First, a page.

I had a lot of fun working at Eurofins across varied roles. I especially enjoyed the trouble-shooting part of my job – being relied upon to use my expertise and knowledge to explain unexpected results and solve problems. I owe a lot to my time at Eurofins – the team there always pushed me towards new challenges, and I learned a lot with them.
After Eurofins you moved into consultancy – what was the reason behind that?
Having enjoyed the project management and consultancy sides to my Eurofins roles so much, after eight years at the company I decided to move to a consultancy company in Lugano area. I experienced a very nice environment at the consultancy and enjoyed my time there, but I still had a dream of working for a large, prestigious medical device manufacturer.
My mentors always told me that working with the “worst-case” medical devices would prepare you for any scenario. Implants are indeed “worst-case” devices, so when I saw a job opportunity at Congenius to join the team of Biocompatibility experts at DePuy Synthes, I jumped at the opportunity. I thought – if I can make it there, I can make it anywhere!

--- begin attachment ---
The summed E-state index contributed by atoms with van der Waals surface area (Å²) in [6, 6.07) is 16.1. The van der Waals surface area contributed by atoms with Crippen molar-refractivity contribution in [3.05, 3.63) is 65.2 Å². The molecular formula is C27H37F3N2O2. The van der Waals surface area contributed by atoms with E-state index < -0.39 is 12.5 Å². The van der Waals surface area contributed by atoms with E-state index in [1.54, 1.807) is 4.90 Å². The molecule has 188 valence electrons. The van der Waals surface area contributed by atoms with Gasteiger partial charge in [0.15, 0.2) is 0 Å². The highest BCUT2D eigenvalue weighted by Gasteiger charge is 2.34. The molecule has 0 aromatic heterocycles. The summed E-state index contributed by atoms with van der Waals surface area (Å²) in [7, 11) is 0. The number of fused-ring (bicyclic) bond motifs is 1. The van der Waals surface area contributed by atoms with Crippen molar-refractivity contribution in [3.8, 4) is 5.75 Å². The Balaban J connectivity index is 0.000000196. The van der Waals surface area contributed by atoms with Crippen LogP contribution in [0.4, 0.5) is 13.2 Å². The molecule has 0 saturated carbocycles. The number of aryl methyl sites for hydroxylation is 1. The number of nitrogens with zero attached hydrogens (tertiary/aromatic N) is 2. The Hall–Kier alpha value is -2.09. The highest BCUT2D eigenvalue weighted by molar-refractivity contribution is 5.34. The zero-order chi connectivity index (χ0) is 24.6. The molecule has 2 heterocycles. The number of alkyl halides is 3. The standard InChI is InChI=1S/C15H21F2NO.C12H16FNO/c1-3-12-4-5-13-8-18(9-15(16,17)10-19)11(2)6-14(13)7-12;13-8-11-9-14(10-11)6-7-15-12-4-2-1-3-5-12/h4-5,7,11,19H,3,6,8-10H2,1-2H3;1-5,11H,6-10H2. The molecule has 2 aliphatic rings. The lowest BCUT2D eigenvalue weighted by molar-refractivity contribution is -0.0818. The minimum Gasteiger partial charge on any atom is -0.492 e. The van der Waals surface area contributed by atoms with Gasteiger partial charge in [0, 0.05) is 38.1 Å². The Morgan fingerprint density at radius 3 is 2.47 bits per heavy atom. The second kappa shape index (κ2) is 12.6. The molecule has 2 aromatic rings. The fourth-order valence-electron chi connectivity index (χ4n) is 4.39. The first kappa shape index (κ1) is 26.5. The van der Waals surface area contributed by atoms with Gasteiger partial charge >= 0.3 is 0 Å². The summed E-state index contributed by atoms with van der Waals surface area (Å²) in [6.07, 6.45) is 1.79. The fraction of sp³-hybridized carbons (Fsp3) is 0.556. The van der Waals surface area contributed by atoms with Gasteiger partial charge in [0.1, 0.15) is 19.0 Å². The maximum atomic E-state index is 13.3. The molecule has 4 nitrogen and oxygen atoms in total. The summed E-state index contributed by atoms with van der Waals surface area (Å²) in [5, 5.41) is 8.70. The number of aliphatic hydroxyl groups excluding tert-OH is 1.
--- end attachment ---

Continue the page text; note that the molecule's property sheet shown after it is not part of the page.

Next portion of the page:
The Congenius recruitment process was exceptional. I was really amazed at the kindness and professionalism of Jörg, Stephanie, and Bastian. From the first moment I was treated as a partner, not a candidate, and it made me feel great. Congenius is an organisation of great people who really believe in their core values. And it was nice to discover that the Congenius values are actually my values too!